Trends in blood pressure levels and control of hypertension in Finland from 1982 to 1997


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Abstract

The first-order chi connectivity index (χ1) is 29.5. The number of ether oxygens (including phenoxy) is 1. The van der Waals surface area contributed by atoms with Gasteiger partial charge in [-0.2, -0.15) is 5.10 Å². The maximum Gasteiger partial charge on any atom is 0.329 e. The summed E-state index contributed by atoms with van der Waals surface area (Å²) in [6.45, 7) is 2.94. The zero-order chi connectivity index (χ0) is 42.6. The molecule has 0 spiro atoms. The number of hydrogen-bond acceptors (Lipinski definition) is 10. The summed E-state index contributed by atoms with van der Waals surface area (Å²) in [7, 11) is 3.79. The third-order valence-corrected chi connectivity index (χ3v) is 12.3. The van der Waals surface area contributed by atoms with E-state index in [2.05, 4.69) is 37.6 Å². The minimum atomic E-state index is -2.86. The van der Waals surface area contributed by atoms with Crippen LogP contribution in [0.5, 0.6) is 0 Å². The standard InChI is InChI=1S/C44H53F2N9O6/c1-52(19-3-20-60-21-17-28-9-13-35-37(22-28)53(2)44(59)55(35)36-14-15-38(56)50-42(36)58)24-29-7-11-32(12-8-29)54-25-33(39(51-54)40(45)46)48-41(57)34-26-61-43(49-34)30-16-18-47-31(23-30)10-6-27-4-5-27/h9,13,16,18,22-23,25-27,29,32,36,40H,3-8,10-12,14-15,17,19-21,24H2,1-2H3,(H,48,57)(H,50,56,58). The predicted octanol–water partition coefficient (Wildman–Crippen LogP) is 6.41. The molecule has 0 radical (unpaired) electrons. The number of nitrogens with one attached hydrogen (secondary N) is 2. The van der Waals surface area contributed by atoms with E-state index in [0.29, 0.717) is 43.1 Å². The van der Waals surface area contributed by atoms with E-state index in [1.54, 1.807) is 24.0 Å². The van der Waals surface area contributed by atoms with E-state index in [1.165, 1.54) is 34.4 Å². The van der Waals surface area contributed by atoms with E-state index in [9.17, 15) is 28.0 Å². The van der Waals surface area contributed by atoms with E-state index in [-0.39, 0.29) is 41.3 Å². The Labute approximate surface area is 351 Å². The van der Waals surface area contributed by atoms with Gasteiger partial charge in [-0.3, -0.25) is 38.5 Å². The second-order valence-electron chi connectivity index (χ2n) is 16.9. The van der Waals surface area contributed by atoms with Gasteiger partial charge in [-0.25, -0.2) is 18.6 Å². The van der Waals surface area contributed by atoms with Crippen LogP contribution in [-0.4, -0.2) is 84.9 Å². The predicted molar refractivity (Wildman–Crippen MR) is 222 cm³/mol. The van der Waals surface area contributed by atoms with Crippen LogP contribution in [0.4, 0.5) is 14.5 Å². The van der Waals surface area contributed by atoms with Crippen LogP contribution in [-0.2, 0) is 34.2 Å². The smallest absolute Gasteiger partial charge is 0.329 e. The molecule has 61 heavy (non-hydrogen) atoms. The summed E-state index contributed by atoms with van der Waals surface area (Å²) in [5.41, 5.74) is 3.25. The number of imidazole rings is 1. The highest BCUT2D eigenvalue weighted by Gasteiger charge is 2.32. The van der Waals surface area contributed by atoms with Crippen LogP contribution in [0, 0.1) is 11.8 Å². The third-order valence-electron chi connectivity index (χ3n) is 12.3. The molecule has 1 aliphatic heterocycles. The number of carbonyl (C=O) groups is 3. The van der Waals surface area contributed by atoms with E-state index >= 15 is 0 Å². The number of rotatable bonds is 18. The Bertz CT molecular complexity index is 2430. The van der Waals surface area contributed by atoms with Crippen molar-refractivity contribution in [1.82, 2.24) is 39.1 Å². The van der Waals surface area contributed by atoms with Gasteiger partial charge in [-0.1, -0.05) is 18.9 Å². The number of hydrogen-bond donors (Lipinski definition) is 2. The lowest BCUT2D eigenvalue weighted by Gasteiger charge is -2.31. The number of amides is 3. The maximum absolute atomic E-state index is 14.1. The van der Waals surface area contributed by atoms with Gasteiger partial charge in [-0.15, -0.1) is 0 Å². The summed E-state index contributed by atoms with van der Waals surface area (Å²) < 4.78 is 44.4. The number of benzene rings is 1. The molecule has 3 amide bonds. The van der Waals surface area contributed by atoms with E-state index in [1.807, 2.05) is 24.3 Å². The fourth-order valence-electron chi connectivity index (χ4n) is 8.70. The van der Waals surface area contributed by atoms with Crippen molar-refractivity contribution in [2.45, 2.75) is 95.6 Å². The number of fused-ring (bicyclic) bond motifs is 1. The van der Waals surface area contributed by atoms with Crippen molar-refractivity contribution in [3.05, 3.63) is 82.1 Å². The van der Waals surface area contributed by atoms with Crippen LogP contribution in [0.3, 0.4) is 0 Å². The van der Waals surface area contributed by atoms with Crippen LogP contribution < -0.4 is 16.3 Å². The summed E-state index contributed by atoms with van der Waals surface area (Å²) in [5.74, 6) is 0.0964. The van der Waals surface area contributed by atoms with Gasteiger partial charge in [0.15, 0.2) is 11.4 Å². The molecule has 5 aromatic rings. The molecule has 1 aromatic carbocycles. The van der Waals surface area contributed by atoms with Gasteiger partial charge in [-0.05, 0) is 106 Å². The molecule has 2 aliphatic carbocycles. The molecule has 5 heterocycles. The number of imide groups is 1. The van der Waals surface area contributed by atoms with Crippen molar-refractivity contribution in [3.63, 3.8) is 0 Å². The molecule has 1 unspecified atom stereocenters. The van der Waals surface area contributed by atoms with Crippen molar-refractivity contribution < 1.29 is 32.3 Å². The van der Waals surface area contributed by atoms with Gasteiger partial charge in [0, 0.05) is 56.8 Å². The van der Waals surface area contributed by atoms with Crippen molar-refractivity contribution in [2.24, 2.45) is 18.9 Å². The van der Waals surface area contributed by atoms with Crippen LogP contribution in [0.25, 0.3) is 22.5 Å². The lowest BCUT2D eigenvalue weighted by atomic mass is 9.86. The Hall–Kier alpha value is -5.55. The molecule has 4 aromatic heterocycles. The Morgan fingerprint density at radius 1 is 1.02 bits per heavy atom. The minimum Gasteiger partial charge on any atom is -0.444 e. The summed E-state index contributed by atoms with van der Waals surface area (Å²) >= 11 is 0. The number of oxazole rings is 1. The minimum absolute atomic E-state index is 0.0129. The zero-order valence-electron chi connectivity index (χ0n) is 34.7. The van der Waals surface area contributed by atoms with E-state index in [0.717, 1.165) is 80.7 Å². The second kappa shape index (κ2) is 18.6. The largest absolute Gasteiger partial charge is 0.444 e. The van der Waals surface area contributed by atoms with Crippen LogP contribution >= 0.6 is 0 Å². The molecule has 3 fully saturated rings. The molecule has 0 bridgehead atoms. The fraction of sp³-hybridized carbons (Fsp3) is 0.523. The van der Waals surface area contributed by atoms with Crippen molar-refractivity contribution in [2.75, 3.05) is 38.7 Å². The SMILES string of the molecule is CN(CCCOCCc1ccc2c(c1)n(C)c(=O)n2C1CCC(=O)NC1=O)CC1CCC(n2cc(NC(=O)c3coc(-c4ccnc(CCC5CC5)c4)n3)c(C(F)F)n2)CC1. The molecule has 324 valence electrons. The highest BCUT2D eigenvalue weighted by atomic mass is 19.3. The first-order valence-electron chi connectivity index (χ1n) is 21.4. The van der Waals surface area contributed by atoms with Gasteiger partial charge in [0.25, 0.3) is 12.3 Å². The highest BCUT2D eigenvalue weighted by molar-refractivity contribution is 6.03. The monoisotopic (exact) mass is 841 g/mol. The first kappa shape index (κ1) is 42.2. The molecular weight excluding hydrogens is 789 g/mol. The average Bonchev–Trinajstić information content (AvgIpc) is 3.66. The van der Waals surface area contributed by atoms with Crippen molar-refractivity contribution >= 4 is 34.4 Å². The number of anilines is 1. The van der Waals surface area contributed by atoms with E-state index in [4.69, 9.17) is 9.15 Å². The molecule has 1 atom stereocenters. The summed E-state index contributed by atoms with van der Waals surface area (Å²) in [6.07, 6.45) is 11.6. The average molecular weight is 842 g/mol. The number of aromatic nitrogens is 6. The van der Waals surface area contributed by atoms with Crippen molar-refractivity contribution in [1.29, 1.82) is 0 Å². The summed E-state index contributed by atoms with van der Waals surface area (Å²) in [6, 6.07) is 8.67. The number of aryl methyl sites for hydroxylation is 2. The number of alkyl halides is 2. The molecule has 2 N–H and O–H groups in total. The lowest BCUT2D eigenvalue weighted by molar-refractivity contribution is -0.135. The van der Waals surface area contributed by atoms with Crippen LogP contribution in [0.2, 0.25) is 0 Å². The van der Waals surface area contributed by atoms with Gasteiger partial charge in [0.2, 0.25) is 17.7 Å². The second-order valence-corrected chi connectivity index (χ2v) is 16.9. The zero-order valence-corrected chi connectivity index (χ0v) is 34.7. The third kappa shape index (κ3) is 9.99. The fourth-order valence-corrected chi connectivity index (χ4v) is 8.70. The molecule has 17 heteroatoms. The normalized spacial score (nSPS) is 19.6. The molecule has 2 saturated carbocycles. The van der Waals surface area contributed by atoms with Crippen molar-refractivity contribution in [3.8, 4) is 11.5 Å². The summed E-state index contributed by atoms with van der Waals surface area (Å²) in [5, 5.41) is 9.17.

ObjectiveTo assess the trends in blood pressure levels and hypertension control in Finland from 1982 to 1997.DesignFour independent cross-sectional population surveys conducted in 1982, 1987, 1992 and 1997.SettingFrom 1982 to 1997, the provinces of North Karelia and Kuopio in eastern Finland and the region of Turku-Loimaa in southwestern Finland were surveyed. From 1992 to 1997, the Helsinki–Vantaa region in southern Finland was surveyed.ParticipantsMen and women aged 25–64 years were selected randomly from the national population register. The total number of participants was 27 623.Main outcome measuresWe assessed mean systolic and diastolic blood pressure, prevalence of hypertension (subjects with systolic blood pressure ≥ 160 mmHg or diastolic blood pressure ≥ 95 mmHg or current use of antihypertensive drug treatment) and antihypertensive drug treatment and quality of hypertension care among hypertensive persons.ResultsMean systolic blood pressure and the prevalence of hypertension decreased significantly in all areas except among men in the Helsinki–Vantaa region. The fall in mean diastolic pressure was significant only in eastern Finland. The proportion of hypertensives who were unaware of their condition fell from 45.5 to 24.1% in men and from 27.2 to 15.7% in women. At the same time, the proportion of hypertensives with adequately controlled blood pressure (systolic pressure < 160 mmHg and diastolic pressure < 95 mmHg) increased from 9.4 to 23.5% in men and from 16.0 to 36.7% in women.ConclusionHypertension care in Finland has improved significantly during the last 15 years. However, the situation is still far from optimal. It is obvious that the biggest problem in hypertension care has shifted from detection to adequate treatment of high blood pressure.

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